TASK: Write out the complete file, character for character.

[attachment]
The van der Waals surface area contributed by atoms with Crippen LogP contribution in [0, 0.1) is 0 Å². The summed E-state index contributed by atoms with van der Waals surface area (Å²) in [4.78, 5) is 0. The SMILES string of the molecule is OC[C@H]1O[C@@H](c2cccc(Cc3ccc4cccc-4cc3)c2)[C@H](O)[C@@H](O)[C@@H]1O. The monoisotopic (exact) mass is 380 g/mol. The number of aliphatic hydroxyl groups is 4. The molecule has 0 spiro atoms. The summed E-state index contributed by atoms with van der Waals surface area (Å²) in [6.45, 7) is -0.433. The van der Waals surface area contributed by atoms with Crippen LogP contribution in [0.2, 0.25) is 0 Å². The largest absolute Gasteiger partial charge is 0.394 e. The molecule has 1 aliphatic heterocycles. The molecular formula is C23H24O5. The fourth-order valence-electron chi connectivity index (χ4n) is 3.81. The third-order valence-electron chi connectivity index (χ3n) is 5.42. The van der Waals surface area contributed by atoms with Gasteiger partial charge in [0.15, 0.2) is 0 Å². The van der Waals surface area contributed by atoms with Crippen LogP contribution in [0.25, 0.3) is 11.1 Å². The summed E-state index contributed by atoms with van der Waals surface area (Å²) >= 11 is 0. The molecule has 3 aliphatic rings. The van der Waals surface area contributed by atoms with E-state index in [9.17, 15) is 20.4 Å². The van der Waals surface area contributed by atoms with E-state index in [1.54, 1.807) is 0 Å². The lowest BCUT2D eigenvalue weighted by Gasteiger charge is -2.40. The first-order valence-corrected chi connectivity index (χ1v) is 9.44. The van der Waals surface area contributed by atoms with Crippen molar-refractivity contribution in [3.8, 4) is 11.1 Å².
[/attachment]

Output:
The van der Waals surface area contributed by atoms with Crippen LogP contribution in [0, 0.1) is 0 Å². The summed E-state index contributed by atoms with van der Waals surface area (Å²) in [4.78, 5) is 0. The SMILES string of the molecule is OC[C@H]1O[C@@H](c2cccc(Cc3ccc4cccc-4cc3)c2)[C@H](O)[C@@H](O)[C@@H]1O. The monoisotopic (exact) mass is 380 g/mol. The number of aliphatic hydroxyl groups is 4. The molecule has 0 spiro atoms. The summed E-state index contributed by atoms with van der Waals surface area (Å²) in [6.45, 7) is -0.433. The van der Waals surface area contributed by atoms with Crippen LogP contribution in [0.2, 0.25) is 0 Å². The largest absolute Gasteiger partial charge is 0.394 e. The molecule has 1 aliphatic heterocycles. The molecular formula is C23H24O5. The fourth-order valence-electron chi connectivity index (χ4n) is 3.81. The third-order valence-electron chi connectivity index (χ3n) is 5.42. The van der Waals surface area contributed by atoms with Gasteiger partial charge in [0.15, 0.2) is 0 Å². The van der Waals surface area contributed by atoms with Crippen LogP contribution in [0.25, 0.3) is 11.1 Å². The summed E-state index contributed by atoms with van der Waals surface area (Å²) >= 11 is 0. The molecule has 3 aliphatic rings. The van der Waals surface area contributed by atoms with E-state index in [9.17, 15) is 20.4 Å². The van der Waals surface area contributed by atoms with E-state index in [1.54, 1.807) is 0 Å². The lowest BCUT2D eigenvalue weighted by Gasteiger charge is -2.40. The first-order valence-corrected chi connectivity index (χ1v) is 9.44. The van der Waals surface area contributed by atoms with Crippen molar-refractivity contribution in [3.8, 4) is 11.1 Å².